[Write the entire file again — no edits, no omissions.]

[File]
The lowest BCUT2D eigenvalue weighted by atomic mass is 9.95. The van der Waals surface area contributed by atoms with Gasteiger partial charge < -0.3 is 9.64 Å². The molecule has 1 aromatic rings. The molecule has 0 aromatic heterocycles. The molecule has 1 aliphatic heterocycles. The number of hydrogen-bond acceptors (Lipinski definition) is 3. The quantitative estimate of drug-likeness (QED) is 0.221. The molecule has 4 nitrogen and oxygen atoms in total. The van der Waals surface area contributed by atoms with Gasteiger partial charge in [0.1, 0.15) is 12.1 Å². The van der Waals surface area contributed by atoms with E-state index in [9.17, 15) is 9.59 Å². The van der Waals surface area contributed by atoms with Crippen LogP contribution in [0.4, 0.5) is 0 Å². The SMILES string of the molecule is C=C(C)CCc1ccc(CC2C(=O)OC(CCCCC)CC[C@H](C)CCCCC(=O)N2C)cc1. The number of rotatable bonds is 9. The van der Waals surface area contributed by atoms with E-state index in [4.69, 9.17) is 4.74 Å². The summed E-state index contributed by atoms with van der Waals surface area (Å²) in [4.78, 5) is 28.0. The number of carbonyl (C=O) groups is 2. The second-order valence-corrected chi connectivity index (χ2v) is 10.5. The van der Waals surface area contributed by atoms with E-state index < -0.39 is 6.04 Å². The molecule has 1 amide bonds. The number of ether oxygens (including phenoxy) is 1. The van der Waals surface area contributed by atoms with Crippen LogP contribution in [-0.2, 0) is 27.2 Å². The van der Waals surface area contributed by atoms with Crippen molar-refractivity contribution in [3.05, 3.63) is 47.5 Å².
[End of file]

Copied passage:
The lowest BCUT2D eigenvalue weighted by atomic mass is 9.95. The van der Waals surface area contributed by atoms with Gasteiger partial charge < -0.3 is 9.64 Å². The molecule has 1 aromatic rings. The molecule has 0 aromatic heterocycles. The molecule has 1 aliphatic heterocycles. The number of hydrogen-bond acceptors (Lipinski definition) is 3. The quantitative estimate of drug-likeness (QED) is 0.221. The molecule has 4 nitrogen and oxygen atoms in total. The van der Waals surface area contributed by atoms with Gasteiger partial charge in [0.1, 0.15) is 12.1 Å². The van der Waals surface area contributed by atoms with E-state index in [9.17, 15) is 9.59 Å². The van der Waals surface area contributed by atoms with Crippen LogP contribution in [0.4, 0.5) is 0 Å². The SMILES string of the molecule is C=C(C)CCc1ccc(CC2C(=O)OC(CCCCC)CC[C@H](C)CCCCC(=O)N2C)cc1. The number of rotatable bonds is 9. The van der Waals surface area contributed by atoms with E-state index in [4.69, 9.17) is 4.74 Å². The summed E-state index contributed by atoms with van der Waals surface area (Å²) in [4.78, 5) is 28.0. The number of carbonyl (C=O) groups is 2. The second-order valence-corrected chi connectivity index (χ2v) is 10.5. The van der Waals surface area contributed by atoms with E-state index < -0.39 is 6.04 Å². The molecule has 1 amide bonds. The number of ether oxygens (including phenoxy) is 1. The van der Waals surface area contributed by atoms with Crippen LogP contribution in [-0.2, 0) is 27.2 Å². The van der Waals surface area contributed by atoms with Crippen molar-refractivity contribution in [3.05, 3.63) is 47.5 Å².